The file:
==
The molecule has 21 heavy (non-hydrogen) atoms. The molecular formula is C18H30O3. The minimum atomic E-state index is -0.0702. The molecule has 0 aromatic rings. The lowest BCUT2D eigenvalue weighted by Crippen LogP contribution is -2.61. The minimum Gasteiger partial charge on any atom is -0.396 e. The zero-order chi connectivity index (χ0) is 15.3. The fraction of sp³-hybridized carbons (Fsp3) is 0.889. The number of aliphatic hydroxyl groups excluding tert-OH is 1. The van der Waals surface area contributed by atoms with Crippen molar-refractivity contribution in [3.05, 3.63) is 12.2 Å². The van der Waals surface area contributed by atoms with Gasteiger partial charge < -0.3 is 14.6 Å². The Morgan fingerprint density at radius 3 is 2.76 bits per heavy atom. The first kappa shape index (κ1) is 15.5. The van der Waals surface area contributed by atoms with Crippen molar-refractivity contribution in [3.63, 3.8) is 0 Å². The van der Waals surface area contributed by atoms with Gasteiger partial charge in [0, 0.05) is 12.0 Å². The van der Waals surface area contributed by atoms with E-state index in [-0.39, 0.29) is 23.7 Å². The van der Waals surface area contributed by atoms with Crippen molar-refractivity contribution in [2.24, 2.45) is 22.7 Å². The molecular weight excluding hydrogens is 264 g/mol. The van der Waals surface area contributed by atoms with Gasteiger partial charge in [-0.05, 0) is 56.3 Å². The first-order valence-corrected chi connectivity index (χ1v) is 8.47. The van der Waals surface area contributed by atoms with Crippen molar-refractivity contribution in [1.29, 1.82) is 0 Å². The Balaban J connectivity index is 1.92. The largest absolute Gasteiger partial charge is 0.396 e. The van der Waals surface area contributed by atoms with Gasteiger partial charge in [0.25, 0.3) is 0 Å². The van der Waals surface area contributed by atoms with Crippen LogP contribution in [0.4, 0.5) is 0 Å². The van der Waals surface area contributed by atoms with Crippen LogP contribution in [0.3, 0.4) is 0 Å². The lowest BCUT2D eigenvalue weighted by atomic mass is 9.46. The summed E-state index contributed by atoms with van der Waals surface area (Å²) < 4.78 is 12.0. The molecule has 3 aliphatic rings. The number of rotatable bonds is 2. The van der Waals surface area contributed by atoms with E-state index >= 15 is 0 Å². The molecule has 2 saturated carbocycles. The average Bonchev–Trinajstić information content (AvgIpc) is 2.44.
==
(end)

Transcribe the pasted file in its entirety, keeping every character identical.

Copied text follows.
The molecule has 21 heavy (non-hydrogen) atoms. The molecular formula is C18H30O3. The minimum atomic E-state index is -0.0702. The molecule has 0 aromatic rings. The lowest BCUT2D eigenvalue weighted by Crippen LogP contribution is -2.61. The minimum Gasteiger partial charge on any atom is -0.396 e. The zero-order chi connectivity index (χ0) is 15.3. The fraction of sp³-hybridized carbons (Fsp3) is 0.889. The number of aliphatic hydroxyl groups excluding tert-OH is 1. The van der Waals surface area contributed by atoms with Crippen molar-refractivity contribution in [3.05, 3.63) is 12.2 Å². The van der Waals surface area contributed by atoms with Gasteiger partial charge < -0.3 is 14.6 Å². The Morgan fingerprint density at radius 3 is 2.76 bits per heavy atom. The first kappa shape index (κ1) is 15.5. The van der Waals surface area contributed by atoms with Crippen molar-refractivity contribution in [3.63, 3.8) is 0 Å². The van der Waals surface area contributed by atoms with Gasteiger partial charge in [0, 0.05) is 12.0 Å². The van der Waals surface area contributed by atoms with E-state index in [-0.39, 0.29) is 23.7 Å². The van der Waals surface area contributed by atoms with Crippen molar-refractivity contribution in [2.24, 2.45) is 22.7 Å². The molecular weight excluding hydrogens is 264 g/mol. The van der Waals surface area contributed by atoms with Gasteiger partial charge in [-0.05, 0) is 56.3 Å². The first-order valence-corrected chi connectivity index (χ1v) is 8.47. The van der Waals surface area contributed by atoms with Crippen molar-refractivity contribution in [1.29, 1.82) is 0 Å². The Balaban J connectivity index is 1.92. The largest absolute Gasteiger partial charge is 0.396 e. The van der Waals surface area contributed by atoms with Gasteiger partial charge in [0.25, 0.3) is 0 Å². The van der Waals surface area contributed by atoms with Crippen LogP contribution in [0.4, 0.5) is 0 Å². The van der Waals surface area contributed by atoms with Crippen LogP contribution in [0.3, 0.4) is 0 Å². The lowest BCUT2D eigenvalue weighted by atomic mass is 9.46. The summed E-state index contributed by atoms with van der Waals surface area (Å²) < 4.78 is 12.0. The molecule has 3 aliphatic rings. The number of rotatable bonds is 2. The van der Waals surface area contributed by atoms with E-state index >= 15 is 0 Å². The molecule has 2 saturated carbocycles. The average Bonchev–Trinajstić information content (AvgIpc) is 2.44.